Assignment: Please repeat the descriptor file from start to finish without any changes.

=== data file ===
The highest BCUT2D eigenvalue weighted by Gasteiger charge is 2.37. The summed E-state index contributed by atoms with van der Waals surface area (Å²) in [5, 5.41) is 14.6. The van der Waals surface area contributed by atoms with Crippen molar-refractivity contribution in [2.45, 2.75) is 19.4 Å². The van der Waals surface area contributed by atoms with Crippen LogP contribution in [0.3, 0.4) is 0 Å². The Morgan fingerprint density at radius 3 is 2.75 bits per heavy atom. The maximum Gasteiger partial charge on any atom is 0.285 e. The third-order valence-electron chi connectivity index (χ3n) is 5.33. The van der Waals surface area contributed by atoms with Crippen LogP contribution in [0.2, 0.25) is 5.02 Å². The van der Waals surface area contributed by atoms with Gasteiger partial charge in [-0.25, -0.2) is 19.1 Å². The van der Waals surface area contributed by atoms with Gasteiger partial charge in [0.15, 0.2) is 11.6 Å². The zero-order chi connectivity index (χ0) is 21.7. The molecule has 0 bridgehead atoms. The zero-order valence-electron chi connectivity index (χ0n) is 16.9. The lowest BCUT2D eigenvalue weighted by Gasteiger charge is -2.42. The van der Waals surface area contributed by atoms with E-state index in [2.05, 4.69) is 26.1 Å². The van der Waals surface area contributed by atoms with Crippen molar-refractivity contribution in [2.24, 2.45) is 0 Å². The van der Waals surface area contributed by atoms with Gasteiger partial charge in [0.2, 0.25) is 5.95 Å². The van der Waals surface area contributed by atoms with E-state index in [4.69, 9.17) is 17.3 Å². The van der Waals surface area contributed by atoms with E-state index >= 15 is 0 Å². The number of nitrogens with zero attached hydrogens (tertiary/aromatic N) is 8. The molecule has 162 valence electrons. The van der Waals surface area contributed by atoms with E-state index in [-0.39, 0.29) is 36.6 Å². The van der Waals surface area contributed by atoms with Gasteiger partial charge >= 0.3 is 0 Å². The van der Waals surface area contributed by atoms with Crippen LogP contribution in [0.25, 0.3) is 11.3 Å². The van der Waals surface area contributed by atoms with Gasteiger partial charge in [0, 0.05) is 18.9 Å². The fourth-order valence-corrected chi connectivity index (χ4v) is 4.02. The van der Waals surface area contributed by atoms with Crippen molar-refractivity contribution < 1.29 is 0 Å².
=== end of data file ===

The highest BCUT2D eigenvalue weighted by Gasteiger charge is 2.37. The summed E-state index contributed by atoms with van der Waals surface area (Å²) in [5, 5.41) is 14.6. The van der Waals surface area contributed by atoms with Crippen molar-refractivity contribution in [2.45, 2.75) is 19.4 Å². The van der Waals surface area contributed by atoms with Crippen LogP contribution in [0.3, 0.4) is 0 Å². The Morgan fingerprint density at radius 3 is 2.75 bits per heavy atom. The maximum Gasteiger partial charge on any atom is 0.285 e. The third-order valence-electron chi connectivity index (χ3n) is 5.33. The van der Waals surface area contributed by atoms with Crippen LogP contribution in [0.2, 0.25) is 5.02 Å². The van der Waals surface area contributed by atoms with Gasteiger partial charge in [-0.25, -0.2) is 19.1 Å². The van der Waals surface area contributed by atoms with Gasteiger partial charge in [0.15, 0.2) is 11.6 Å². The zero-order chi connectivity index (χ0) is 21.7. The molecule has 0 bridgehead atoms. The zero-order valence-electron chi connectivity index (χ0n) is 16.9. The lowest BCUT2D eigenvalue weighted by Gasteiger charge is -2.42. The van der Waals surface area contributed by atoms with E-state index in [2.05, 4.69) is 26.1 Å². The van der Waals surface area contributed by atoms with Crippen molar-refractivity contribution in [2.24, 2.45) is 0 Å². The van der Waals surface area contributed by atoms with Gasteiger partial charge in [0.2, 0.25) is 5.95 Å². The van der Waals surface area contributed by atoms with E-state index in [4.69, 9.17) is 17.3 Å². The van der Waals surface area contributed by atoms with E-state index >= 15 is 0 Å². The number of nitrogens with zero attached hydrogens (tertiary/aromatic N) is 8. The molecule has 162 valence electrons. The van der Waals surface area contributed by atoms with E-state index in [-0.39, 0.29) is 36.6 Å². The van der Waals surface area contributed by atoms with Gasteiger partial charge >= 0.3 is 0 Å². The van der Waals surface area contributed by atoms with Crippen LogP contribution in [0.25, 0.3) is 11.3 Å². The van der Waals surface area contributed by atoms with Gasteiger partial charge in [0, 0.05) is 18.9 Å². The fourth-order valence-corrected chi connectivity index (χ4v) is 4.02. The van der Waals surface area contributed by atoms with Crippen molar-refractivity contribution < 1.29 is 0 Å².